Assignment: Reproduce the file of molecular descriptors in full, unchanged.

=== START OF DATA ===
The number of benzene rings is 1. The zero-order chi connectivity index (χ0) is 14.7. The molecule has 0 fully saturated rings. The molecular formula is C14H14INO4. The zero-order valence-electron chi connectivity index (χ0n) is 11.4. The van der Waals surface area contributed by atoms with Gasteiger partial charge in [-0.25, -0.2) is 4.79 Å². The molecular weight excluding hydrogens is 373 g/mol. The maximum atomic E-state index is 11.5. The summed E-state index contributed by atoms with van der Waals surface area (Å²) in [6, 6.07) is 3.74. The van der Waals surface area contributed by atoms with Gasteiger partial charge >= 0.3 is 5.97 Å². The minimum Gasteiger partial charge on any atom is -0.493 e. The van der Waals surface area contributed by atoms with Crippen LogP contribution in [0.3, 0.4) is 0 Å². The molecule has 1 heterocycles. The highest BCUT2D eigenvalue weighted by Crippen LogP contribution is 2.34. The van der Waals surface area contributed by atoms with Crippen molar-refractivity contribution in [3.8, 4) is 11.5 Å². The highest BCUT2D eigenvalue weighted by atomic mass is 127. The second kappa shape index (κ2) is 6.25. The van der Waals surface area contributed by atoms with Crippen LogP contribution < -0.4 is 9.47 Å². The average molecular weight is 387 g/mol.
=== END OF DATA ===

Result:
The number of benzene rings is 1. The zero-order chi connectivity index (χ0) is 14.7. The molecule has 0 fully saturated rings. The molecular formula is C14H14INO4. The zero-order valence-electron chi connectivity index (χ0n) is 11.4. The van der Waals surface area contributed by atoms with Gasteiger partial charge in [-0.25, -0.2) is 4.79 Å². The molecular weight excluding hydrogens is 373 g/mol. The maximum atomic E-state index is 11.5. The summed E-state index contributed by atoms with van der Waals surface area (Å²) in [6, 6.07) is 3.74. The van der Waals surface area contributed by atoms with Gasteiger partial charge >= 0.3 is 5.97 Å². The minimum Gasteiger partial charge on any atom is -0.493 e. The van der Waals surface area contributed by atoms with Crippen LogP contribution in [0.3, 0.4) is 0 Å². The molecule has 1 heterocycles. The highest BCUT2D eigenvalue weighted by Crippen LogP contribution is 2.34. The van der Waals surface area contributed by atoms with Crippen molar-refractivity contribution in [3.8, 4) is 11.5 Å². The highest BCUT2D eigenvalue weighted by atomic mass is 127. The second kappa shape index (κ2) is 6.25. The van der Waals surface area contributed by atoms with Crippen LogP contribution < -0.4 is 9.47 Å². The average molecular weight is 387 g/mol.